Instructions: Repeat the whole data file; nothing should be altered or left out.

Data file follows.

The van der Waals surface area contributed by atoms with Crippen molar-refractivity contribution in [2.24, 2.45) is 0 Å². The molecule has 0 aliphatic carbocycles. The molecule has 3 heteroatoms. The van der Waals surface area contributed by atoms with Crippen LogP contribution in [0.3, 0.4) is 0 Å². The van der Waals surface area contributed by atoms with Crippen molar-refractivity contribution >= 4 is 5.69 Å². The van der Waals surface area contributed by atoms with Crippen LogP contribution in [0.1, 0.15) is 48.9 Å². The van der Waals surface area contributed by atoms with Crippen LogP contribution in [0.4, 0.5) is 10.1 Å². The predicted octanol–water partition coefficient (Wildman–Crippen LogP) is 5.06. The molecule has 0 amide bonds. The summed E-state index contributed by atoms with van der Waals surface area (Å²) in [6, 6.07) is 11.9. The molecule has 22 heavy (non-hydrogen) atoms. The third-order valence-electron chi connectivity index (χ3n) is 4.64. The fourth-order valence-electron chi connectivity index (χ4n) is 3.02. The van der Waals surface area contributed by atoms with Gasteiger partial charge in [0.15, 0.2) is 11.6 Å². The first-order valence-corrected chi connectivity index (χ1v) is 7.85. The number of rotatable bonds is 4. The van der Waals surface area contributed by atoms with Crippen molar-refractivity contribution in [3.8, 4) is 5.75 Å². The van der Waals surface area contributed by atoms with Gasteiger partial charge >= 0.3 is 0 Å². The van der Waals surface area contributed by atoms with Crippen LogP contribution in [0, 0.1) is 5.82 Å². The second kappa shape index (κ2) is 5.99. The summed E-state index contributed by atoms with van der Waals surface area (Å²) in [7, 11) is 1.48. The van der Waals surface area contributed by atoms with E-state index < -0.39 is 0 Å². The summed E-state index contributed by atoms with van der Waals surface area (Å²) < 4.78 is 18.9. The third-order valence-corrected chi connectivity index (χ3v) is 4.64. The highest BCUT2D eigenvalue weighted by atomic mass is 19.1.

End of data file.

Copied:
The van der Waals surface area contributed by atoms with Crippen molar-refractivity contribution in [2.24, 2.45) is 0 Å². The molecule has 0 aliphatic carbocycles. The molecule has 3 heteroatoms. The van der Waals surface area contributed by atoms with Crippen LogP contribution in [0.3, 0.4) is 0 Å². The van der Waals surface area contributed by atoms with Crippen molar-refractivity contribution >= 4 is 5.69 Å². The van der Waals surface area contributed by atoms with Crippen LogP contribution in [0.1, 0.15) is 48.9 Å². The van der Waals surface area contributed by atoms with Crippen LogP contribution in [0.4, 0.5) is 10.1 Å². The predicted octanol–water partition coefficient (Wildman–Crippen LogP) is 5.06. The molecule has 0 amide bonds. The summed E-state index contributed by atoms with van der Waals surface area (Å²) in [6, 6.07) is 11.9. The molecule has 22 heavy (non-hydrogen) atoms. The third-order valence-electron chi connectivity index (χ3n) is 4.64. The fourth-order valence-electron chi connectivity index (χ4n) is 3.02. The van der Waals surface area contributed by atoms with Gasteiger partial charge in [0.15, 0.2) is 11.6 Å². The first-order valence-corrected chi connectivity index (χ1v) is 7.85. The number of rotatable bonds is 4. The van der Waals surface area contributed by atoms with Crippen molar-refractivity contribution in [3.8, 4) is 5.75 Å². The van der Waals surface area contributed by atoms with Gasteiger partial charge >= 0.3 is 0 Å². The van der Waals surface area contributed by atoms with Crippen LogP contribution in [0, 0.1) is 5.82 Å². The second kappa shape index (κ2) is 5.99. The summed E-state index contributed by atoms with van der Waals surface area (Å²) in [7, 11) is 1.48. The van der Waals surface area contributed by atoms with E-state index < -0.39 is 0 Å². The summed E-state index contributed by atoms with van der Waals surface area (Å²) < 4.78 is 18.9. The third-order valence-corrected chi connectivity index (χ3v) is 4.64. The highest BCUT2D eigenvalue weighted by atomic mass is 19.1.